Landscaping trees are often criticized due to the ignition potential they pose to adjacent structures. Non-native trees are especially hazardous as many have burn characteristics that exacerbate the ember volume or hear emitted during combustion. Properly positioning and maintaining trees can help minimize these risks while providing the aesthetic and shade benefits.
Trees pose major concerns as an ember source in neighborhoods. Pines, in particular, have cones that can ignite or be carried a great distance by wind. Another common problem is from leaf or needle drop onto roofs where they become dry tinder during the fire season. Trees with limbs that are near or above power lines also have potential to spark and ignite.
Trees that are positioned too closely to a house are especially hazardous as they can ignite and apply heat towards the side of a structure, bypassing any other home hardening measures in place.
Proper Tree Landscaping
Trees should be planted so that the edge of the crown is at least 10 feet away from the nearest structure. This reduces the volume of litter drop on your roof, but also reduces the potential for falling branches to damage your roof and protects your foundation from root growth.
This is not always achievable, so use the information here to prioritize risks. Make short-term and long-term plans to gradually increase the distance of trees from your structure with pruning and replacement.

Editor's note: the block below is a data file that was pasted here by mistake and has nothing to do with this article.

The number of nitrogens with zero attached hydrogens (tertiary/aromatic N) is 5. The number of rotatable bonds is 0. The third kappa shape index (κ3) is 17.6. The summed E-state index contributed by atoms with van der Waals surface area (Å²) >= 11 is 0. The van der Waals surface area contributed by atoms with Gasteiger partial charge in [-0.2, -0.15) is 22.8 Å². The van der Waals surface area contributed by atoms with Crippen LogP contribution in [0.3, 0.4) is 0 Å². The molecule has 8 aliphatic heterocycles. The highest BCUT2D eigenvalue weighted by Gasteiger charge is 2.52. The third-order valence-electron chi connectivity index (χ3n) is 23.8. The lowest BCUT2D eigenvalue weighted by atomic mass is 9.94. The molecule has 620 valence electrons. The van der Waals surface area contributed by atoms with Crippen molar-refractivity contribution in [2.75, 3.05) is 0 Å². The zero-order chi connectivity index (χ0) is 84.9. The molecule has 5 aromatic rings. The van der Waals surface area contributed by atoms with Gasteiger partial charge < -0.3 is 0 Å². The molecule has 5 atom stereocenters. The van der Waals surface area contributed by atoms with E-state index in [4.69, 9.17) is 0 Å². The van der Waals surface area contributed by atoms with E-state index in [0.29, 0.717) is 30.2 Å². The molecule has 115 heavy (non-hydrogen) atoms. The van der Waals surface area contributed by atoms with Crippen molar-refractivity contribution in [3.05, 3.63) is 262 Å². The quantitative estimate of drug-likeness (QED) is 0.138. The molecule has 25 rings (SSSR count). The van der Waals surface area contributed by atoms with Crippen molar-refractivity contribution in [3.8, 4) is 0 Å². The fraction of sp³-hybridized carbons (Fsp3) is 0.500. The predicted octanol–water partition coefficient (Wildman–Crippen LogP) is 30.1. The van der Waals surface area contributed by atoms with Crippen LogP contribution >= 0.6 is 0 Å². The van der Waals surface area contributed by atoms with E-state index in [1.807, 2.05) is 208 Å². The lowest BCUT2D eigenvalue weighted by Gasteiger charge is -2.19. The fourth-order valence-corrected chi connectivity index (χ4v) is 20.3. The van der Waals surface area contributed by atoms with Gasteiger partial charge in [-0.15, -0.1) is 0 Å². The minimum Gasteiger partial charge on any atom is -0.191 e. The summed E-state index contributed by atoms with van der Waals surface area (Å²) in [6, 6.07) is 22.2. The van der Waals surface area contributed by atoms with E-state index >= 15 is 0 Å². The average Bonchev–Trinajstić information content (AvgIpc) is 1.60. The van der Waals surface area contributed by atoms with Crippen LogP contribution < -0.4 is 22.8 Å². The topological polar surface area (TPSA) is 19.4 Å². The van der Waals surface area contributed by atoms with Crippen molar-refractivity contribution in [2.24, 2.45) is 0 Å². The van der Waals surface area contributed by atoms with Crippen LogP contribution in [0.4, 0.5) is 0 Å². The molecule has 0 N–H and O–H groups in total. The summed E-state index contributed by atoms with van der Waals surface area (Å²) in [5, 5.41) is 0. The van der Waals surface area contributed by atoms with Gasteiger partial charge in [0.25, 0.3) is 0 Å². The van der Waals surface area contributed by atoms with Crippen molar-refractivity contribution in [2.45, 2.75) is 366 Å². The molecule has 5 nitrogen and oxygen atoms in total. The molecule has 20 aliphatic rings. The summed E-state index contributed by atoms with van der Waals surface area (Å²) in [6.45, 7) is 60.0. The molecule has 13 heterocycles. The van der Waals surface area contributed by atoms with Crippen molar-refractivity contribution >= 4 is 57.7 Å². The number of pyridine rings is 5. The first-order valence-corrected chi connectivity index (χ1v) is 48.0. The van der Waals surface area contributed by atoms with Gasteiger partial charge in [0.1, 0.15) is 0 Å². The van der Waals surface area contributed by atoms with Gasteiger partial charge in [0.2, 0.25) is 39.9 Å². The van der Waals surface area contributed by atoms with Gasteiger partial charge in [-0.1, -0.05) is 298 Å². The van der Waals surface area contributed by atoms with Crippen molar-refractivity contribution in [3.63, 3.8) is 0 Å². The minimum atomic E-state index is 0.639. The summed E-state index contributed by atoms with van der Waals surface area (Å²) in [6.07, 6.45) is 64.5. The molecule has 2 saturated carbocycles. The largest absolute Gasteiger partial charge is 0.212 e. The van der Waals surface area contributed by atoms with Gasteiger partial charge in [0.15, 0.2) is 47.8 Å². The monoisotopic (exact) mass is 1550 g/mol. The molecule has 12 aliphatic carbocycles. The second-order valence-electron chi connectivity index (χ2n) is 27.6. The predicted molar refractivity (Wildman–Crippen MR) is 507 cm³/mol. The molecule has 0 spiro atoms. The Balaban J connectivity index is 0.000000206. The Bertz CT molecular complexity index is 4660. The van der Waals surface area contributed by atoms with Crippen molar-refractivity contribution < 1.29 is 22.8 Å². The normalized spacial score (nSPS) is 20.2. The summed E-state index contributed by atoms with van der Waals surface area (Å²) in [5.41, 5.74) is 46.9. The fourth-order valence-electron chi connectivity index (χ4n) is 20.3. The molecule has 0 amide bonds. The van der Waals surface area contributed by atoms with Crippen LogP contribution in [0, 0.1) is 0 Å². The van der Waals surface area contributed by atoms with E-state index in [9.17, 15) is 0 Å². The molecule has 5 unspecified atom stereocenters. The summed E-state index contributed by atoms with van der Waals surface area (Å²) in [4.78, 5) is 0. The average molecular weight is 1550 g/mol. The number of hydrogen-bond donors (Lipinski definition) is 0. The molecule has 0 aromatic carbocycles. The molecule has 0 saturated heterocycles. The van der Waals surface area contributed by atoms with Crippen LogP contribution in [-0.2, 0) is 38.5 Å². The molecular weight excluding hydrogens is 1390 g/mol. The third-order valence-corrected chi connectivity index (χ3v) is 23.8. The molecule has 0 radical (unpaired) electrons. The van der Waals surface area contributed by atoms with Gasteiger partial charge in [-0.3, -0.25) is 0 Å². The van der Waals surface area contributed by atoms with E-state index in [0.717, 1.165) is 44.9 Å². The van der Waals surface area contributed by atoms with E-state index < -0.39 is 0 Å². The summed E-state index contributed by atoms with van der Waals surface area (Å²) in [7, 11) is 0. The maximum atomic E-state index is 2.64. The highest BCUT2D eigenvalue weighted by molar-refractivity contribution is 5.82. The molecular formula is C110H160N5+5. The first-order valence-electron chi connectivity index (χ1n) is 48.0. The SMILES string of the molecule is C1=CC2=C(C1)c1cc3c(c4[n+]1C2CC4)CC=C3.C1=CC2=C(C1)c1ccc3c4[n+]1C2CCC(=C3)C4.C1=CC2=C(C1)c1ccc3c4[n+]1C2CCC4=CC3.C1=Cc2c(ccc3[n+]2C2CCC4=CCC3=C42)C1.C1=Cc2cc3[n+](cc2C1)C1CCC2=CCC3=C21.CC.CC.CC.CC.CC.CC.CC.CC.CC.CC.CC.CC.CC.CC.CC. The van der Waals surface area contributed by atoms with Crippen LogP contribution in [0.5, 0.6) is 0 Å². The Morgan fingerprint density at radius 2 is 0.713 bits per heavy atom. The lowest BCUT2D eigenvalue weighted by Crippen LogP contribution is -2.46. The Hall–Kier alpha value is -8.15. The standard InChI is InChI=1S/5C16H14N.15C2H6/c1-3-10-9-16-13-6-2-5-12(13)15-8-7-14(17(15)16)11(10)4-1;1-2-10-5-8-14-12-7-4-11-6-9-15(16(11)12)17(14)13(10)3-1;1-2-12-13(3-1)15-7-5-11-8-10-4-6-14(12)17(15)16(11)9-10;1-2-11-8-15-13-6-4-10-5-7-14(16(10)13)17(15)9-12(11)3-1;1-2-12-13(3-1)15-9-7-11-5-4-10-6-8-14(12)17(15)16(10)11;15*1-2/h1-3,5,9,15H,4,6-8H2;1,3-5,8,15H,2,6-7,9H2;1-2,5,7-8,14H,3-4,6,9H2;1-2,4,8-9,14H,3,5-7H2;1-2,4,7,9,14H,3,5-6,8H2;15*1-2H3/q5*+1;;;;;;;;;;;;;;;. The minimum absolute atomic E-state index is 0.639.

- Prune Branches: Branches that overhang the roof or power lines should be pruned immediately to eliminate or minimize the overhang. Power lines that cross your property are your responsibility and not that of the power company. A licensed arborist can be consulted to remove such branches and any others that may grow into a hazard.
- Disconnect Tree Crowns: During hot, dry wildfire events, flames can easily jump from tree to tree. Make sure the tops of your trees are not touching to help slow the spread of fire.
- Remove Non-Native Species: Italian Cypress, Eucalyptus and Palm trees are especially prone to ignition and burn very quickly. These species are known to produce large quantities of embers, which increases the probability of your structure igniting.
- Replant on Southern Edge: Planting trees on the southerly side of buildings is a good energy saving practice. Trees in this location shade the building in the summer and permit passive solar heating in the winter. Deciduous trees lose their leaves for part of the year, which helps to reduce their flammability hazard (although it is still an indirect hazard because of leaves that are dropped).